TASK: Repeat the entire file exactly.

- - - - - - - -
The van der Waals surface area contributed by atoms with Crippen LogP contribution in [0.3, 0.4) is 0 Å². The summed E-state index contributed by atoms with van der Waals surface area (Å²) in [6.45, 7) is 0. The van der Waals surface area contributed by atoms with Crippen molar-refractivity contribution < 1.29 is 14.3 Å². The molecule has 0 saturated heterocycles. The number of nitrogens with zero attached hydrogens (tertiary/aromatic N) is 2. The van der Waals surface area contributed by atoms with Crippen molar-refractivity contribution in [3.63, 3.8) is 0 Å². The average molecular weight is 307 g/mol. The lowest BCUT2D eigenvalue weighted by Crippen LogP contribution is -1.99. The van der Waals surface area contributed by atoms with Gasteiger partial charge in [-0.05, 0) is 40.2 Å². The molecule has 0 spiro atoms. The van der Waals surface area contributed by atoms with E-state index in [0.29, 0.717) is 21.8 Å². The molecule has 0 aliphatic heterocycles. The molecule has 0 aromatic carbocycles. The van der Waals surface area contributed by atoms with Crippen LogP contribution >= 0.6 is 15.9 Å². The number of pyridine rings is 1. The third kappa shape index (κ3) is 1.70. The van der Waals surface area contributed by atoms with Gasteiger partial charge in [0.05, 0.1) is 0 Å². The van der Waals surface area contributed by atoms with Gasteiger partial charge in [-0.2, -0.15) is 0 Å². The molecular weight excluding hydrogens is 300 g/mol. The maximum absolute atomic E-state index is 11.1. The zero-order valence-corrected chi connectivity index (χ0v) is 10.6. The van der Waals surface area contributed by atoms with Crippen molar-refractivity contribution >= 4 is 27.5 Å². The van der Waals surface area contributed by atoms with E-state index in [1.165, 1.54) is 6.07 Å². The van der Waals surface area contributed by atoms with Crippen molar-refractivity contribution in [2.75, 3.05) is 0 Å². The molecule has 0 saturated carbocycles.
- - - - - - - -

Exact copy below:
The van der Waals surface area contributed by atoms with Crippen LogP contribution in [0.3, 0.4) is 0 Å². The summed E-state index contributed by atoms with van der Waals surface area (Å²) in [6.45, 7) is 0. The van der Waals surface area contributed by atoms with Crippen molar-refractivity contribution < 1.29 is 14.3 Å². The molecule has 0 saturated heterocycles. The number of nitrogens with zero attached hydrogens (tertiary/aromatic N) is 2. The van der Waals surface area contributed by atoms with Crippen molar-refractivity contribution in [3.63, 3.8) is 0 Å². The average molecular weight is 307 g/mol. The lowest BCUT2D eigenvalue weighted by Crippen LogP contribution is -1.99. The van der Waals surface area contributed by atoms with Gasteiger partial charge in [-0.05, 0) is 40.2 Å². The molecule has 0 spiro atoms. The van der Waals surface area contributed by atoms with E-state index in [0.29, 0.717) is 21.8 Å². The molecule has 0 aliphatic heterocycles. The molecule has 0 aromatic carbocycles. The van der Waals surface area contributed by atoms with Crippen LogP contribution >= 0.6 is 15.9 Å². The number of pyridine rings is 1. The third kappa shape index (κ3) is 1.70. The van der Waals surface area contributed by atoms with Gasteiger partial charge in [0.05, 0.1) is 0 Å². The van der Waals surface area contributed by atoms with Gasteiger partial charge in [-0.2, -0.15) is 0 Å². The molecular weight excluding hydrogens is 300 g/mol. The maximum absolute atomic E-state index is 11.1. The zero-order valence-corrected chi connectivity index (χ0v) is 10.6. The van der Waals surface area contributed by atoms with Crippen molar-refractivity contribution >= 4 is 27.5 Å². The van der Waals surface area contributed by atoms with E-state index in [1.165, 1.54) is 6.07 Å². The van der Waals surface area contributed by atoms with Crippen molar-refractivity contribution in [2.75, 3.05) is 0 Å². The molecule has 0 saturated carbocycles.